So of course I listened to Radio West's discussion of LDS women in the priesthood, and of course had dozens of thoughts and questions. But there is just one topic I want to write about here, and that is the "protectionist rhetoric" presented by Jenet Erickson. I was disappointed at how dismissive I felt Doug Fabrizio was towards the idea that the priesthood protects motherhood, and how quickly Jenet's comments were criticized. I felt like she was (willingly) misunderstood by commentators and callers.
Before I get to the main point, I want to assert that as a woman who has dealt with infertility, I have had a small taste of what that is like. It's deeply unfair for a woman who wants to have a child not to have that chance. It is easy to feel isolated in a church whose greatest focus is on the family and raising children. As a church I believe we need to be more sensitive towards this, as well as towards single women, and especially divorced women. But may I just mention here, my ward is such a good example of what Relief Society can be? We have meaningful lessons and discussions on many difficult topics, and make every effort to include all women within our boundaries. I am anxiously engaged in this cause. Everyone should feel loved and noticed at church, and I do my part to be as loving and involved as I can be. We will always be plagued by human frailties and shortcomings that manifest in ignorance, prejudice, and narrow thinking. Because that's what humans do. We just have to work with what we have and who we have, and do our part to make it better, rather than pointing out deficiencies and becoming offended.
But the main point I want to write about is: Motherhood does need protection. Children need parents who are involved and love them. I recently read an article in the New York Times that calculated how much money a woman lost in her lifetime if she left work to raise children and never returned to the workplace. The article promoted the idea that women should not leave the workplace because it damages society.
I guess what bothers me is the pretext that the work of stay-at-home moms is not equal to being in the workforce, which is essentially what a lot of feminists are saying between the lines. That to be 'equal,' men and women must be doing the same things.
The majority of what I do everyday is resolutely, mind-numbingly mundane. Dishes. Laundry. Potty training. My life revolves around the nurturing and care of three very little children. I never get recognition, I'll never get a 'pay raise.' No one sees the hard work I do. But just because it IS mundane, doesn't mean it isn't important. I am benefiting society, even if I'm not making money.
Trevor and I have carefully engineered our lives to protect motherhood. We made deliberate decisions about how we wanted our family to work. Trevor's skills were clearly more suited to the workplace and a career than mine, and I didn't want to be anywhere but home if we had any children. We made these decisions because we believe the most worthy pursuit in this life is raising a healthy, happy family. What matters the absolute most to me is raising four girls who are smart, kind, and confident. All my other personal goals involving education and career are not as important to me as this is.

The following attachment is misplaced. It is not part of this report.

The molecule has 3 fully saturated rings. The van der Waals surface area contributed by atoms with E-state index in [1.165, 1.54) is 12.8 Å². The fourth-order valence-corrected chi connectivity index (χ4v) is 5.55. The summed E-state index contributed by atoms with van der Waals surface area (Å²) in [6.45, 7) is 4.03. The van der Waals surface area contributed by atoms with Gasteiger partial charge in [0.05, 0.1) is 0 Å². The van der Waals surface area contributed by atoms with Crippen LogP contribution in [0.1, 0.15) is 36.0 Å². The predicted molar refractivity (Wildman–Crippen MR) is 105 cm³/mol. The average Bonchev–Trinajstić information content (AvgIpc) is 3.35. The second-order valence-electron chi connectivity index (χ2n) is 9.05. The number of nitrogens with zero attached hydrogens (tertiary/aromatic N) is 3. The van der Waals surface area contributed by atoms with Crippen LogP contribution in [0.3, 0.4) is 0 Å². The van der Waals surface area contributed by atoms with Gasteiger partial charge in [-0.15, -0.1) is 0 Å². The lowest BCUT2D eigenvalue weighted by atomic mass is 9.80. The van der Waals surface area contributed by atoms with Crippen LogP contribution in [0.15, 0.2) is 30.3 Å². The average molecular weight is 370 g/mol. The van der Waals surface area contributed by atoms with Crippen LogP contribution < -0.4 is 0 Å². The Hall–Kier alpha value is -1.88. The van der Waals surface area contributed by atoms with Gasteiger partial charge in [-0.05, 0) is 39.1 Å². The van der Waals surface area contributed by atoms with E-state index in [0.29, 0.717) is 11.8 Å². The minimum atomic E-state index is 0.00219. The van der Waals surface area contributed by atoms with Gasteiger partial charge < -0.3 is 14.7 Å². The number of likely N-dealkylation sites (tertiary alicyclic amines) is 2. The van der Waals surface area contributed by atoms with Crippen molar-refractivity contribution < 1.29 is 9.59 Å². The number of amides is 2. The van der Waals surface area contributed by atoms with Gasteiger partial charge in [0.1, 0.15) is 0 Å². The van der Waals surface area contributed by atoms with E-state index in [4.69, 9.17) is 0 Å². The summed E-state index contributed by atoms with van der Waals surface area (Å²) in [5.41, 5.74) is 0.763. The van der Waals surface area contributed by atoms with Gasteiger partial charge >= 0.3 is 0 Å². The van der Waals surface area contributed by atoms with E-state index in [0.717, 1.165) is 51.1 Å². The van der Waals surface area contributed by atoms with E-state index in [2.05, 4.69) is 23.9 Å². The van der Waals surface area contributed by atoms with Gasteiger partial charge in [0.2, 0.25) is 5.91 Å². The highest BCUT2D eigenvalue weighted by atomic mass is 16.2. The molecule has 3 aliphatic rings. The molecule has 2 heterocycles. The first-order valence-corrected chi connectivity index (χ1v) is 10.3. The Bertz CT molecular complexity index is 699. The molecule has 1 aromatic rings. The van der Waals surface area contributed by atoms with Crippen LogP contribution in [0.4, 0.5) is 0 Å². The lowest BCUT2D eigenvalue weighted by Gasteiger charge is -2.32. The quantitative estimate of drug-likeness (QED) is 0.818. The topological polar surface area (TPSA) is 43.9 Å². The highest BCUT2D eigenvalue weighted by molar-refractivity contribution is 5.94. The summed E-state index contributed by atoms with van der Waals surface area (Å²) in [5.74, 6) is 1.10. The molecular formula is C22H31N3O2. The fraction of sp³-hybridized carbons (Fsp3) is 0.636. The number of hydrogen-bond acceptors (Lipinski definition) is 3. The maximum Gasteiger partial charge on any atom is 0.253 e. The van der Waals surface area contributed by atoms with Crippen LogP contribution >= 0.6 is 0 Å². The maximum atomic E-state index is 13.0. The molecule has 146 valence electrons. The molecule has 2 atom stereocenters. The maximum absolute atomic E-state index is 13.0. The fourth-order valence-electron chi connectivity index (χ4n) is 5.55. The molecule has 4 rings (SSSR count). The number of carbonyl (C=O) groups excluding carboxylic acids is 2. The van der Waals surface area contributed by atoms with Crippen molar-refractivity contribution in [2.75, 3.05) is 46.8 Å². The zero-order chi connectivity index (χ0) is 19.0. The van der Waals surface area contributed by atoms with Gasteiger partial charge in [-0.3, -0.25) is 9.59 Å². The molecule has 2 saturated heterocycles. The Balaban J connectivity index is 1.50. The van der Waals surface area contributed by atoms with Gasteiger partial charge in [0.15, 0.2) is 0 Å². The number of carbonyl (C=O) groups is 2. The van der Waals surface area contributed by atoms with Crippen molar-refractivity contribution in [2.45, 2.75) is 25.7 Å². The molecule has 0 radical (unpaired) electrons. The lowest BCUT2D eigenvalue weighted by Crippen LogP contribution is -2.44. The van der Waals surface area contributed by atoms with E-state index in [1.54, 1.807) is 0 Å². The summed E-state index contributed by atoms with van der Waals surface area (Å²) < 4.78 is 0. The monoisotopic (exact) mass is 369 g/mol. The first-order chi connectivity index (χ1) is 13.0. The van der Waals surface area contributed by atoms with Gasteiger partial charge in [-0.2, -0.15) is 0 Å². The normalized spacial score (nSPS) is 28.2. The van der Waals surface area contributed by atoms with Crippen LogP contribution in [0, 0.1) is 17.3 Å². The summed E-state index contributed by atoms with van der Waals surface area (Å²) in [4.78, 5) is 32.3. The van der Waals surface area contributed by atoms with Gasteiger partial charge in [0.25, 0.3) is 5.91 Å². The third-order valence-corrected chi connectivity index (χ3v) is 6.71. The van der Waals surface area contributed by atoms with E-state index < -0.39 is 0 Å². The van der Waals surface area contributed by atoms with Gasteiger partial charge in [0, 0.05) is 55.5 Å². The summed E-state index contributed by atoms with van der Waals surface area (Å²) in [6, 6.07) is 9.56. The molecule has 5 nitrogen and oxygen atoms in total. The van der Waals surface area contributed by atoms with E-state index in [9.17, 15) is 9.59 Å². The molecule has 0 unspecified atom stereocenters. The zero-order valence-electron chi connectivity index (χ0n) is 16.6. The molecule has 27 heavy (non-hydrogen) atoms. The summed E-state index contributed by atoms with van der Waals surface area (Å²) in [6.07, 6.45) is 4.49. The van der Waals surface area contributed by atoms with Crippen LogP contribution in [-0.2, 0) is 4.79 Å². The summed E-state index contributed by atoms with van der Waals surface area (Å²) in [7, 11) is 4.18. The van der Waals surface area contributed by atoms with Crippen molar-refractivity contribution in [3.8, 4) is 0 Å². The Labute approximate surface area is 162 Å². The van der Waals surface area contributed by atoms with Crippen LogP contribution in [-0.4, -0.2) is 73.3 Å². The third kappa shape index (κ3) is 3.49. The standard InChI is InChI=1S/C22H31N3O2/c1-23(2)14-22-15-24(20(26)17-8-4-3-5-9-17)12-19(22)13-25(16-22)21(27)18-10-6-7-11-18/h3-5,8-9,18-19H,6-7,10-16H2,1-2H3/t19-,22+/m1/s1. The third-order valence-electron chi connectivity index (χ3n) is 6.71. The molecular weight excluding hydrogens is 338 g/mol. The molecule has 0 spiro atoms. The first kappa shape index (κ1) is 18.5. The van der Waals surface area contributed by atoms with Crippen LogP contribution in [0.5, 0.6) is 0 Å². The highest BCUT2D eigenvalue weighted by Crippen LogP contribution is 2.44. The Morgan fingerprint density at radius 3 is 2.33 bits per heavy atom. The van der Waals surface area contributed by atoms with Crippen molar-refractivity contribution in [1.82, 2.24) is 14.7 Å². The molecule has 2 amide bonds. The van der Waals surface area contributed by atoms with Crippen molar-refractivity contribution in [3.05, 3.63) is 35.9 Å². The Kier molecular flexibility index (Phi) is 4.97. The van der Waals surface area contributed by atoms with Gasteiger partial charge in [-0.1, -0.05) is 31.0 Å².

This doesn't work for every family, and I am not placing my life as any kind of self-righteous model for the world, but I do believe that if our society valued and protected motherhood more than it does, we would be better functioning.
I guess my point is that I have given everything in me to motherhood. Of course I still have my own passions and desires, I still go to the Harold B Lee Library in the evenings to study art history and write on my medieval blog; I have my own mental space. I plan on getting a PhD someday, and I really don't doubt that I'll do it. But I've given myself over to teaching and loving these kids, because that is the most important thing right now.
Returning to the radio program, I took issue with the idea that motherhood does not need protection because women can handle everything. That there is nothing needing protecting. That the whole idea of protecting women so they can fulfill their roles at home is antiquated. I know I can't handle everything. I couldn't work full-time to provide for my family, take care of them every day, and have a leadership position in a bishopric. That's why I believe marriage IS equal. Trevor does his part, and I do mine, and we both know that we couldn't make it work without the other. How is this not perfectly balanced? Neither of us is oppressed or doing a less important job. We are both working for the same eternal goal, and we have both sacrificed for it. We have both given up parts of ourselves to make a greater whole.
So yes, I believe that the role of women should be protected and honored. That the routine, boring and painful parts of raising children should not be considered unimportant. Women should lift each other up, not divide and separate. Women in the church should be loving and accepting of everyone, as Christ was.